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POWER CRISIS: After Marcos was deposed and sent packing off to Hawaii in 1986, President Cory Aquino took over and gave back Meralco to the Lopezes.
She mothballed the Bataan nuclear power plant, a Marcos project, without putting up replacement capacity. That contributed to electricity demand outstripping supply.
When a power crisis hit the country in the 1990s, President Fidel Ramos signed up foreign IPPs (Independent Power Producers) with generous incentives that pushed power rates higher.
Encouraging local players, President Erap Estrada later allowed the Lopezes to engage also in generation. President Gloria Arroyo after him sustained the policy of cross-ownership of generation and distribution.
Rebounding, the Lopezes have put up the 100-megawatt Sta. Rita plant in Batangas using natural gas piped in from Malampaya off Palawan, followed by their 500-mw San Lorenzo plant.
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PRICE CONCERNS: At the recent conference on energy organized by the European Chamber of Commerce in the Philippines, a Meralco executive talked about driving efficiency and competitiveness across the industry’s value chain.
Most of the industry major players – in generation, transmission and distribution – participated. The Department of Energy was there to give insights and listen.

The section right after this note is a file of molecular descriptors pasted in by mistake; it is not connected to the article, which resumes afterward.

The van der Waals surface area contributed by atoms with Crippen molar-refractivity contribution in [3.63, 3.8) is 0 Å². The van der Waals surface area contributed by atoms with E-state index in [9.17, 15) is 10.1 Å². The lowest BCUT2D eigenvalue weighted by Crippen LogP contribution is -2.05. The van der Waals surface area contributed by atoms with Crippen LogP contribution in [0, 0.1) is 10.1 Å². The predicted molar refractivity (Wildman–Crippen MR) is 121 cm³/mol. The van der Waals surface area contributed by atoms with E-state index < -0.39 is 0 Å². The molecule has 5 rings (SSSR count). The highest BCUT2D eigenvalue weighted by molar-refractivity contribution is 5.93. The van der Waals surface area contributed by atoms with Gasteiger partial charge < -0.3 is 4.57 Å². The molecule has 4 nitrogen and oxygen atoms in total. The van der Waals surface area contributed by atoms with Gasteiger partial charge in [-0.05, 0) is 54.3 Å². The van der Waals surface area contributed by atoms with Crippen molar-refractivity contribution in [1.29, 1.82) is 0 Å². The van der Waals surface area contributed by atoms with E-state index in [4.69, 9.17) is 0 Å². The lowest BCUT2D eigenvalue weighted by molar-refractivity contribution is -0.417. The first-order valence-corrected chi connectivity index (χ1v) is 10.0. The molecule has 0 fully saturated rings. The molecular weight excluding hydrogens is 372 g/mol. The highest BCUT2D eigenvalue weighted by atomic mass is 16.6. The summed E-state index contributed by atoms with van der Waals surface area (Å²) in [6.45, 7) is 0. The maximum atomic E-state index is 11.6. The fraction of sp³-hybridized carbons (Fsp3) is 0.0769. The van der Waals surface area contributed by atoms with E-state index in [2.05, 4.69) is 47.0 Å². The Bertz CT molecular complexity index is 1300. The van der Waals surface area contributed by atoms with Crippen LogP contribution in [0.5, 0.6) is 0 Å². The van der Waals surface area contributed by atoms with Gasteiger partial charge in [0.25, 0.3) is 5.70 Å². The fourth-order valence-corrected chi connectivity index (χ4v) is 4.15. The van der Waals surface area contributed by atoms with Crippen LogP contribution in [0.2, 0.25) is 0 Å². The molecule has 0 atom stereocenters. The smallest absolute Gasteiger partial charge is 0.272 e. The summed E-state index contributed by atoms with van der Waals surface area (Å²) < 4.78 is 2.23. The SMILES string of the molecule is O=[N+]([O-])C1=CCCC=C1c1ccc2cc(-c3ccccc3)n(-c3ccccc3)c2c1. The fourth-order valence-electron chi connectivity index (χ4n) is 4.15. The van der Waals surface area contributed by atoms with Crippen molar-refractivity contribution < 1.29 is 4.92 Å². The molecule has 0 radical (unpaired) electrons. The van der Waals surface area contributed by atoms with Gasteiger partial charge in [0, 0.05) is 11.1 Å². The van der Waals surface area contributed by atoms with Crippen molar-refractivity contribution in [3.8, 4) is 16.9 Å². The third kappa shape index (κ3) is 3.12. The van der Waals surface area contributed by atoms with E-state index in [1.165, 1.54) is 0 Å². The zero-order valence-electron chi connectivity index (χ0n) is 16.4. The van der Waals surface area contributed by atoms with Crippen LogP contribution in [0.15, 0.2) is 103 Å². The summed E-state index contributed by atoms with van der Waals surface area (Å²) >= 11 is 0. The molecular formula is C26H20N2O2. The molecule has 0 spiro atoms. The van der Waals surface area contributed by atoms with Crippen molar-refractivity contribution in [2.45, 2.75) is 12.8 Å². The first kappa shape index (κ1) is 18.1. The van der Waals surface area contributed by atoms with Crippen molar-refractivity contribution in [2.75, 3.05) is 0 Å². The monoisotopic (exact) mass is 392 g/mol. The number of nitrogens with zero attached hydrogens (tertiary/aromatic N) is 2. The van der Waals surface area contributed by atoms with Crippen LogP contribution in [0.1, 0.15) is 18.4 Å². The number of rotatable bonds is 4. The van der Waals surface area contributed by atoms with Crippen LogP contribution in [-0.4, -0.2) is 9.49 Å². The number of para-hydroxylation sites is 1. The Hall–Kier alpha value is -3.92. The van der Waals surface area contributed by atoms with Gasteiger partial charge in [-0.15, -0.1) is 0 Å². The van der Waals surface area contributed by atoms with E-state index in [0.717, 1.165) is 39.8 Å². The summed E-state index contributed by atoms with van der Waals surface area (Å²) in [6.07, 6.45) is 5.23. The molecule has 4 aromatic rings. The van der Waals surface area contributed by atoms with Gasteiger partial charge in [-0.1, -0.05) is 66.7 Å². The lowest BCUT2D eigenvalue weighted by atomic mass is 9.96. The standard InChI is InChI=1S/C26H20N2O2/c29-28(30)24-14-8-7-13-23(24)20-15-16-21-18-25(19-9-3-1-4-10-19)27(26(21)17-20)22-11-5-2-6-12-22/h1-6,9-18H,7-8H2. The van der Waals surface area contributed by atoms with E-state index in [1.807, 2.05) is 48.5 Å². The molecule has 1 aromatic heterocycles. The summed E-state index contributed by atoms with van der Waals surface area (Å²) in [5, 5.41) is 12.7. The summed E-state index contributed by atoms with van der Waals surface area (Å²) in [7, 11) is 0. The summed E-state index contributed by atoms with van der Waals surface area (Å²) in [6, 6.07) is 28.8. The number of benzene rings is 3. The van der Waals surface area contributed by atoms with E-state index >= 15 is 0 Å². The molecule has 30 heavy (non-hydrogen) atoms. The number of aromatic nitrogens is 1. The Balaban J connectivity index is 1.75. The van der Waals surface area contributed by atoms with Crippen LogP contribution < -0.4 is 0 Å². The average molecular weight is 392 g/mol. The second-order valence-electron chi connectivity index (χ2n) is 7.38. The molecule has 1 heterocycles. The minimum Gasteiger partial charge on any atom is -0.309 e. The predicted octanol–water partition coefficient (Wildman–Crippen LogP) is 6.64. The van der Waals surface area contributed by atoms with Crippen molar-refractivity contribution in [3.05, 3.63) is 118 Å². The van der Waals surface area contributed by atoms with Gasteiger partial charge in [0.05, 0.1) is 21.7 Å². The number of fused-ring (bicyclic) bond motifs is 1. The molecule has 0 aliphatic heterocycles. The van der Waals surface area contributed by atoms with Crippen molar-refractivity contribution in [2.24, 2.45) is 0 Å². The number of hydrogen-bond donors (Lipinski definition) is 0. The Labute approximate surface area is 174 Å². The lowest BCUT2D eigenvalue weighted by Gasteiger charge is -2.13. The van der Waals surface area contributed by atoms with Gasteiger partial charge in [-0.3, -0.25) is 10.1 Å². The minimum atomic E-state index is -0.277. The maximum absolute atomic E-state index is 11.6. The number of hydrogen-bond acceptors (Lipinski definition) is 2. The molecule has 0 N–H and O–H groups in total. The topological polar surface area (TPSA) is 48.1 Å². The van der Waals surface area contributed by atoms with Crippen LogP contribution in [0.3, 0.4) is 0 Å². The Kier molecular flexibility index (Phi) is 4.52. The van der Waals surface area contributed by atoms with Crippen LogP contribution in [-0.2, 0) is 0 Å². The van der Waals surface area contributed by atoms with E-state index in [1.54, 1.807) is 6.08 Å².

In its presentation, Meralco declared its intention to be “part of the solution” in the face of price concerns that have become more pronounced with a looming power supply shortfall.
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SMART GRID: Meralco is pursuing generation initiatives, including a 600-mw coal-fired plant in Subic set to start operations in 2016.
It has sewn up new power supply agreements for close to 2,900 mw, replacing its transition supply contracts expiring this year. These new PSAs, along with bilateral contracts with IPPs, will account for 85 percent of its peak demand.
To help customers manage the way they use electricity, Meralco is coming up with innovations such as the “smart grid,” a new generation network that enhances service reliability.
The intelligent automation system serves as a platform for new services such as prepaid electricity and home area network. Innovations will give customers more flexibility in using their appliances and monitoring consumption.
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HIGH COST: A survey by Dr. John Morris of the International Energy Consultants shows, incidentally, that Meralco’s rates are ninth among 44 markets surveyed – not the highest in Asia or in the world as earlier reported.
The study shows that Asian countries with lower power rates enjoy government subsidies that account for 75 percent of the difference between Meralco’s tariffs and theirs.
When subsidies are added back to the tariffs in lower-priced countries, in some cases the total costs of supply in these markets are comparable with or even higher than Meralco’s.
The IEC study notes that one factor driving the differences between Meralco’s tariffs and those in the other countries is the high intrinsic cost of supply.